Away but still biking strong

It’s been a tragically long time since I’ve posted on MplsRad. Curiously enough, these last few months of silence have witnessed some highly noteworthy bike-related events.  Not being completely sure what to write about next has thrown this blog into an identity crisis.

Here’s a sample of the available topics.

On the bike front, we recently added a Bakfiets to the fleet which has revolutionized our child and grocery hauling capabilities. I urge anybody who’s been holding back because of the hefty price tag to just do it.

Minneapolis was recently given the title #1 Bike Friendly City by Bicycle Magazine, displacing Portland who held the distinction previously.   This is encouraging and somewhat bittersweet for somebody who holds up cities in Europe as the model for doing bike infrastructure well. There’s still so much work to do.

We recently returned from a trip to Holland and Germany, where we visited several cities known for having very strong bike cultures (Amsterdam, Oldenburg, and Bremen).  Meet-ups included a chat with Workcycles Henry Cutler and a wonderful day with Beatrix Wupperman and Richard Grassick, the creators of Beauty and the Bike.  It was also good to visit two cities, Hamburg and Berlin, both of which are attempting to build new bike cultures.  I returned from this trip much invigorated as to just how achievable building new “world-class” bicycle-friendly cities might be.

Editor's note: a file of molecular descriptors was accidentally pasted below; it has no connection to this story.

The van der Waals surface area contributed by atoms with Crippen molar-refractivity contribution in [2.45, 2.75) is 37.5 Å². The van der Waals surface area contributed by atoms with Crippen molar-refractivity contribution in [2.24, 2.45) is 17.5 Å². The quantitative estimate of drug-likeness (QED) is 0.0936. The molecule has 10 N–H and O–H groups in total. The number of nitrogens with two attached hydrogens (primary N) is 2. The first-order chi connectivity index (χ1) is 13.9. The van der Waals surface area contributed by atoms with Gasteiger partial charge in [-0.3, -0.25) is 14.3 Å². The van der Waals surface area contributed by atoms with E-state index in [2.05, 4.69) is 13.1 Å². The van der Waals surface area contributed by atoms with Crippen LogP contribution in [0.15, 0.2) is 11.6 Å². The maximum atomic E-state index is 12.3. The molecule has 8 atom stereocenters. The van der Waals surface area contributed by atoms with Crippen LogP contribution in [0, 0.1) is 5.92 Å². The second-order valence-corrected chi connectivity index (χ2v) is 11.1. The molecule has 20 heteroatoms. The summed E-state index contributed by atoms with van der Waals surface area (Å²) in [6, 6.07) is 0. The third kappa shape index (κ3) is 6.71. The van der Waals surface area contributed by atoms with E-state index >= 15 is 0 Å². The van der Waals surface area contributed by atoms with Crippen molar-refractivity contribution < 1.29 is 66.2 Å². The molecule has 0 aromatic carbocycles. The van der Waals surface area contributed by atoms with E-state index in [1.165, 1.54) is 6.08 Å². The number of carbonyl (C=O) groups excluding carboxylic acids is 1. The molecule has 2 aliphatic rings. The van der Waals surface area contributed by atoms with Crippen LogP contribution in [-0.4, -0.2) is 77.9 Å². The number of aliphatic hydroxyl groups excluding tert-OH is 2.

There’s so much great stuff to write about: new friends, new bikes, and fresh thoughts on infrastructure. That’s where my blog’s identity crisis comes into play. I’ve always vacillated between trying to keep things light and going completely off the deep end in raging-bike activist fashion. What types of topics do you enjoy reading about and where should we go next?

Talk to you very soon.

What’s your cycling brand?

In a country where biking as a means of transportation is so rare, everybody who saddles up is an involuntary bicycle advocate.  The bike you ride, the clothes you wear, and your riding behavior all create a positive or negative impression on the public’s view of cyclists.  Take this (highly unscientific yet fun) survey to find out how your biking preferences help or hinder the propagation of “every day” cycling: